Two links. First, "Four ways occupational licensing damages social mobility." I know it's easy to caricature licensing requirements without knowing much about what's actually being regulated--hairdressers often work with chemicals that can harm people, they can spread lice, etc etc, you're not just "teaching" somebody how to braid hair like their momma did. But the huge gaps in cost and length of training across states should suggest that lots of people are spending time and money for what's … [Read more...]
Five Links from a Criminal Justice System: Better DAs, Union vs. Heroism, Divisive Forgiveness, The Treatment-Industrial Complex, And What About the Crime Problem?
"How to Run Against a Tough-on-Crime District Attorney--And Win": District attorneys and the prosecutors who work for them are the most powerful actors in the American criminal justice system. They enjoy immense latitude in deciding what crimes to charge people with and how much prison time to push for. And yet their role in the growth of the country’s prison population, which went from less than 200,000 in 1972 to 1.5 million today, often goes unacknowledged as policymakers in Washington d … [Read more...]
I continue to believe that since November is the month when Catholics especially remember our dead, I get to watch lots of horror flicks. DON'T JUDGE MY SPIRITUALITY.Also, I couldn't help but notice that the first four of these movies include a scene with a woman peeing. They're all doing slightly different things with it, but is Ladies Pee Too the signature of '10s indie horror? If so, can we get a different signature?Contracted: A new-fledged lesbian with a history of drug addiction … [Read more...]
So while everybody else was celebrating Scary Movie Season, I was mostly at AFI's Noir City DC festival. This year the theme was "marriage" so you know that it was like they got chocolate in my peanut butter.Let's start before the festival, though, with 99 Homes. The plot here is that evil developer Richard Carver (Michael Shannon) personally supervises the foreclosure of beleaguered working-class single father Dennis (Andrew Garfield). Then the rapacious rich man, who is named Rich Carver … [Read more...]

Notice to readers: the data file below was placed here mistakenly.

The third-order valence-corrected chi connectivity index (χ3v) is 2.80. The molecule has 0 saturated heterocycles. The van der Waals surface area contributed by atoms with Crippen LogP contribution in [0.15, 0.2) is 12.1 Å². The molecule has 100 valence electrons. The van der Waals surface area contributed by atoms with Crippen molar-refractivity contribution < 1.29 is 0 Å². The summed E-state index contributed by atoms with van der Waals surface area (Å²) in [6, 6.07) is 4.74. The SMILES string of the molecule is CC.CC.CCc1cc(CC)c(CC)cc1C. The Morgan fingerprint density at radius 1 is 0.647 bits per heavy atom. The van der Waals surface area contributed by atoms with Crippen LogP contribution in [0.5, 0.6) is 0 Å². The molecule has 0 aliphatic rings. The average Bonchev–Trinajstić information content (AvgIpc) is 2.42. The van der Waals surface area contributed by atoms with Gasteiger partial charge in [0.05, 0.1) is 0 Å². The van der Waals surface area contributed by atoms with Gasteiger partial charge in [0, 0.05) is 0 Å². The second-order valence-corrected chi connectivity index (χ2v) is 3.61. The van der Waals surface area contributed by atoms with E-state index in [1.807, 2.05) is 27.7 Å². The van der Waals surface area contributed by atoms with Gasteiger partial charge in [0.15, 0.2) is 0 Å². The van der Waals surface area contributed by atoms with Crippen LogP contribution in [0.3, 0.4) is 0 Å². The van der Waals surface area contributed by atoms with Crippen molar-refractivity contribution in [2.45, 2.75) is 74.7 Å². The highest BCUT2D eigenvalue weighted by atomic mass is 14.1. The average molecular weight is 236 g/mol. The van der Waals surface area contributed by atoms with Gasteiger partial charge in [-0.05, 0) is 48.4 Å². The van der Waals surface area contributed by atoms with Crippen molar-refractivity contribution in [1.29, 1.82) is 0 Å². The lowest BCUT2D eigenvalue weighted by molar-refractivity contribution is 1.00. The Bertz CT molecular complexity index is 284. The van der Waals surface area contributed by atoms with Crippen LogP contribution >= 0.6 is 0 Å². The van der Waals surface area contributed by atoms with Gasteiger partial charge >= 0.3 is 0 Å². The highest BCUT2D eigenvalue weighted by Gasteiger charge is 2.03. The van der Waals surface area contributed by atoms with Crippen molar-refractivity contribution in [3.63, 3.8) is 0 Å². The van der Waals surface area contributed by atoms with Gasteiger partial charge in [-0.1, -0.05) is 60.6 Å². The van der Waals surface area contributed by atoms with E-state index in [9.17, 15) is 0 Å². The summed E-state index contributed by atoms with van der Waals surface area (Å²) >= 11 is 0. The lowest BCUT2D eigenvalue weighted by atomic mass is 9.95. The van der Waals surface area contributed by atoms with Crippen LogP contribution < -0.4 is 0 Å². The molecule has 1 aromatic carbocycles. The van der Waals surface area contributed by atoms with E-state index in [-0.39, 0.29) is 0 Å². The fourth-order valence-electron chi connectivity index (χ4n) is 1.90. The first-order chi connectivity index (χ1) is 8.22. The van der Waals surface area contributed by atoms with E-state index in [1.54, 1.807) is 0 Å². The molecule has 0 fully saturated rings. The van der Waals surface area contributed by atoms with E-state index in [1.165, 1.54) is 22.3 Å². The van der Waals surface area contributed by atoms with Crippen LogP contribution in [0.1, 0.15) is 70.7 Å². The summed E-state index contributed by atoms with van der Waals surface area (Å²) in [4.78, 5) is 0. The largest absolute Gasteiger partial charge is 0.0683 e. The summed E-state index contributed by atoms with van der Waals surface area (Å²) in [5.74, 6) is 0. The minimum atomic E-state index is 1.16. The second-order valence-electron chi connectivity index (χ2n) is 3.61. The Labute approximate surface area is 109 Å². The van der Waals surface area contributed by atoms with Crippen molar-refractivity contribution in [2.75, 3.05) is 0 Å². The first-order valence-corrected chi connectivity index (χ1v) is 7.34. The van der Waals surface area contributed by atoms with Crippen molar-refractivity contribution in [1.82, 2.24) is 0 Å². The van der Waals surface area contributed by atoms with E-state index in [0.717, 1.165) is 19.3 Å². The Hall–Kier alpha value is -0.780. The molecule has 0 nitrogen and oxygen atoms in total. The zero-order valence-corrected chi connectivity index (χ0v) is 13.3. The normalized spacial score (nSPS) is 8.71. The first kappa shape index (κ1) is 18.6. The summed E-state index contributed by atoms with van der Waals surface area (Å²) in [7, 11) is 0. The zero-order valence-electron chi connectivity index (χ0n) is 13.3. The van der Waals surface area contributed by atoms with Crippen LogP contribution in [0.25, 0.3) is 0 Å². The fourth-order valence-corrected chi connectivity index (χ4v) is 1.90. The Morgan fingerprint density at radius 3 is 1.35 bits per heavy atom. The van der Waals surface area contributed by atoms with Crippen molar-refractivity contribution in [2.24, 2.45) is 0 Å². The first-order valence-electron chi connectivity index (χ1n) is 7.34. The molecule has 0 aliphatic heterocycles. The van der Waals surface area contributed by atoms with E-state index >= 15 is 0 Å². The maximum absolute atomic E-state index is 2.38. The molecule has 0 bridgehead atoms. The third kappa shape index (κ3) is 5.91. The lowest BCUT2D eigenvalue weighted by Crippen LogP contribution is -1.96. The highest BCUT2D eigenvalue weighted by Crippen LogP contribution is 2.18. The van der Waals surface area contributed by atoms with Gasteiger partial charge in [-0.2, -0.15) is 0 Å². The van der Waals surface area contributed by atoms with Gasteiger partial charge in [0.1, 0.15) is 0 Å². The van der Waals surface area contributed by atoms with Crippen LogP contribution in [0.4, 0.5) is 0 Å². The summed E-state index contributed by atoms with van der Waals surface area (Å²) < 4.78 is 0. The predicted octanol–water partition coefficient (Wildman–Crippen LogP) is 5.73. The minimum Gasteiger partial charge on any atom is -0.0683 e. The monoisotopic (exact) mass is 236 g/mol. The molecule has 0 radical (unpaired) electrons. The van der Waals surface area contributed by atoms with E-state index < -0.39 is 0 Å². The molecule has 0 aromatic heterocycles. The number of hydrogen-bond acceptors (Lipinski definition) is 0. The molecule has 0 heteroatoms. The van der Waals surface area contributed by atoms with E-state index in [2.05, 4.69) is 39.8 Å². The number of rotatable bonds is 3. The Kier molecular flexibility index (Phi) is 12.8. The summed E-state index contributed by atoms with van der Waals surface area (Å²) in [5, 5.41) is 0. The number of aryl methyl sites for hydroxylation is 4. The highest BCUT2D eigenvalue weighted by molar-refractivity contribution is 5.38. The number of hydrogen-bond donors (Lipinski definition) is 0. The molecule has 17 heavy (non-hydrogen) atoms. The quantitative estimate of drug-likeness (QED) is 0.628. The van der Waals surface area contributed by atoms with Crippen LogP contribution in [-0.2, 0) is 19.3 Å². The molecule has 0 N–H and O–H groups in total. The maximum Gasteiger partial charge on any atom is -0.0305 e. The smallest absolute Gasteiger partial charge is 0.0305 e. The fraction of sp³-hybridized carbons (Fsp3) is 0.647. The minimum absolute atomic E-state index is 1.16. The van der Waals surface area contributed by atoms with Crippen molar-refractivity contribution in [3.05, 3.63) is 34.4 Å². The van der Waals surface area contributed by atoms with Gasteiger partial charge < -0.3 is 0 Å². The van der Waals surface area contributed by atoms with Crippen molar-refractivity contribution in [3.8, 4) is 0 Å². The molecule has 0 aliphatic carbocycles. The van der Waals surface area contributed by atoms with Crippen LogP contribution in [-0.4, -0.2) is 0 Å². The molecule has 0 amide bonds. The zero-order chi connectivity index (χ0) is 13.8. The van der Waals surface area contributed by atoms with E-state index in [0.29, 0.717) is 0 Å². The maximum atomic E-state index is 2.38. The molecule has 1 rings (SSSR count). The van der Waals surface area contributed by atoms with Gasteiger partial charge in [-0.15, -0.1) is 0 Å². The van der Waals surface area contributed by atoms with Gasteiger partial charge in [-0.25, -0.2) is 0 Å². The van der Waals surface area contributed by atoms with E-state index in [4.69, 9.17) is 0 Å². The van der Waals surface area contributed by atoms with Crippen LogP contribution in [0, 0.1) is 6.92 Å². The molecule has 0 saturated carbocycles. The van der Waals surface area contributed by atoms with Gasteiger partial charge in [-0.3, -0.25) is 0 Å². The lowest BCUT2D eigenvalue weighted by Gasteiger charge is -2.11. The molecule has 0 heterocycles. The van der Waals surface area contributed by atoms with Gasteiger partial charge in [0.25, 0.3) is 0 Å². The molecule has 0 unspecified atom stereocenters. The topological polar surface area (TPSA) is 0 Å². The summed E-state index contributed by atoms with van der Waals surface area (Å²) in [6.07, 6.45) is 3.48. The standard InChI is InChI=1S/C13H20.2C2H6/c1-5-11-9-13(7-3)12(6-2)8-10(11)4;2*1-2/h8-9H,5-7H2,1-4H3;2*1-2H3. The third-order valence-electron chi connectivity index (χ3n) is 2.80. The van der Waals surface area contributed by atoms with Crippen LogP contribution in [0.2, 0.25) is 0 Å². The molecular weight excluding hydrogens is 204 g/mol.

These are fairly random, a grab-bag of the things that caught my attention from the huge heap of powerful writing on cops, prisons etc being done today. So I urge you all to follow PrisonCulture and the Marshall Project on twitter. After this post I'll only post links I'm pretty sure I didn't find through them. Okay, let's go. The theme for this post is, "Like love, original sin and structural racism will find a way," or, Things That Aren't Solutions."Chain Gang 2.0: If You Can't Afford This … [Read more...]
The Leopard: Burt Lancaster is the patriarch of an aristocratic Sicilian family whose role in society is inevitably being usurped by the rising middle class during the period of Italian unification. Directed in sun-soaked autumnal shade and color by Caravaggio--I mean, Visconti.Lancaster is so good at these autumnal roles (The Swimmer) and everything here is gorgeous to look at. My favorite social or psychological note was the complex role played by the Church/the family priest. The … [Read more...]
"Obama's Economics Team Is Taking on One of America's Most Underrated Economic Problems": Occupational licensing rules, which require government approval (typically by a state government) before a person can practice a given profession, are one of the most under-discussed aspects of the American labor market. A new report from the White House Council of Economic Advisers argues that the way licensing is applied in practice often leads to higher prices, reduced opportunity, and more … [Read more...]